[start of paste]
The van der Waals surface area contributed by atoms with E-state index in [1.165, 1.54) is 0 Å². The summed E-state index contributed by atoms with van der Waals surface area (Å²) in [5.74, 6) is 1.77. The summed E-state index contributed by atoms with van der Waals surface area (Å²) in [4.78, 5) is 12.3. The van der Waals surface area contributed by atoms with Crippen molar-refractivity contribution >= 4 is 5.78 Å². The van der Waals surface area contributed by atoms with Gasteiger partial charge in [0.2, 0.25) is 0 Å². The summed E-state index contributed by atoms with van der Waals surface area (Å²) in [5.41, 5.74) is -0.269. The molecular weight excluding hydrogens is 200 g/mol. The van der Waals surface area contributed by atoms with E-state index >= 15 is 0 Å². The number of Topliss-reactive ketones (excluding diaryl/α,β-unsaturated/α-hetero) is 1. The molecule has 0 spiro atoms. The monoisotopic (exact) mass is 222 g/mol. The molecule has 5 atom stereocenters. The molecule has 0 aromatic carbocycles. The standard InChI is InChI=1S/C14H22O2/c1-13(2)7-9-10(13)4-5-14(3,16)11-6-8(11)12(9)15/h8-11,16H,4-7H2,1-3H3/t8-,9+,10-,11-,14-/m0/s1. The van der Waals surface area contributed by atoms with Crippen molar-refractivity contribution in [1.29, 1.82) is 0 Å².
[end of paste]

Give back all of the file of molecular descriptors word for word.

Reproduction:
The van der Waals surface area contributed by atoms with E-state index in [1.165, 1.54) is 0 Å². The summed E-state index contributed by atoms with van der Waals surface area (Å²) in [5.74, 6) is 1.77. The summed E-state index contributed by atoms with van der Waals surface area (Å²) in [4.78, 5) is 12.3. The van der Waals surface area contributed by atoms with Crippen molar-refractivity contribution >= 4 is 5.78 Å². The van der Waals surface area contributed by atoms with Gasteiger partial charge in [0.2, 0.25) is 0 Å². The summed E-state index contributed by atoms with van der Waals surface area (Å²) in [5.41, 5.74) is -0.269. The molecular weight excluding hydrogens is 200 g/mol. The van der Waals surface area contributed by atoms with E-state index >= 15 is 0 Å². The number of Topliss-reactive ketones (excluding diaryl/α,β-unsaturated/α-hetero) is 1. The molecule has 0 spiro atoms. The monoisotopic (exact) mass is 222 g/mol. The molecule has 5 atom stereocenters. The molecule has 0 aromatic carbocycles. The standard InChI is InChI=1S/C14H22O2/c1-13(2)7-9-10(13)4-5-14(3,16)11-6-8(11)12(9)15/h8-11,16H,4-7H2,1-3H3/t8-,9+,10-,11-,14-/m0/s1. The van der Waals surface area contributed by atoms with Crippen molar-refractivity contribution in [1.29, 1.82) is 0 Å².